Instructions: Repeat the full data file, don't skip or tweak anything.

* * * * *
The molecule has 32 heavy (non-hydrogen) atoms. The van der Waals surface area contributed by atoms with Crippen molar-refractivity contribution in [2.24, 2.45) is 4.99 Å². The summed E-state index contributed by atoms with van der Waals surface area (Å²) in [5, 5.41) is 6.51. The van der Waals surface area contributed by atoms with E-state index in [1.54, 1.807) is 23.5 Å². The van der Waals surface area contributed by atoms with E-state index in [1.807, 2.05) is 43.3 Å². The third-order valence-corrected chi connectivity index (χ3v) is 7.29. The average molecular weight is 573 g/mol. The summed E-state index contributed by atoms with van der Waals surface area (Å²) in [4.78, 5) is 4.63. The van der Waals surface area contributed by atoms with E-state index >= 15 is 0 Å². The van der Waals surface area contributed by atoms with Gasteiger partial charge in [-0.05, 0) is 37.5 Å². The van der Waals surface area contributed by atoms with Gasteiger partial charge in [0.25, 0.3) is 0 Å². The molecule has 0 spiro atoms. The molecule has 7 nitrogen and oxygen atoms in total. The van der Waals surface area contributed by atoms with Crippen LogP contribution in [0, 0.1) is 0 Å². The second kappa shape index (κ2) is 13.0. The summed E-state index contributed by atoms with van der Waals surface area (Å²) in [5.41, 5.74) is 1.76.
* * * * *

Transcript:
The molecule has 32 heavy (non-hydrogen) atoms. The van der Waals surface area contributed by atoms with Crippen molar-refractivity contribution in [2.24, 2.45) is 4.99 Å². The summed E-state index contributed by atoms with van der Waals surface area (Å²) in [5, 5.41) is 6.51. The van der Waals surface area contributed by atoms with E-state index in [1.54, 1.807) is 23.5 Å². The van der Waals surface area contributed by atoms with E-state index in [1.807, 2.05) is 43.3 Å². The third-order valence-corrected chi connectivity index (χ3v) is 7.29. The average molecular weight is 573 g/mol. The summed E-state index contributed by atoms with van der Waals surface area (Å²) in [4.78, 5) is 4.63. The van der Waals surface area contributed by atoms with E-state index >= 15 is 0 Å². The van der Waals surface area contributed by atoms with Gasteiger partial charge in [-0.05, 0) is 37.5 Å². The van der Waals surface area contributed by atoms with Gasteiger partial charge in [0.25, 0.3) is 0 Å². The molecule has 0 spiro atoms. The molecule has 7 nitrogen and oxygen atoms in total. The van der Waals surface area contributed by atoms with Crippen LogP contribution in [0, 0.1) is 0 Å². The second kappa shape index (κ2) is 13.0. The summed E-state index contributed by atoms with van der Waals surface area (Å²) in [5.41, 5.74) is 1.76.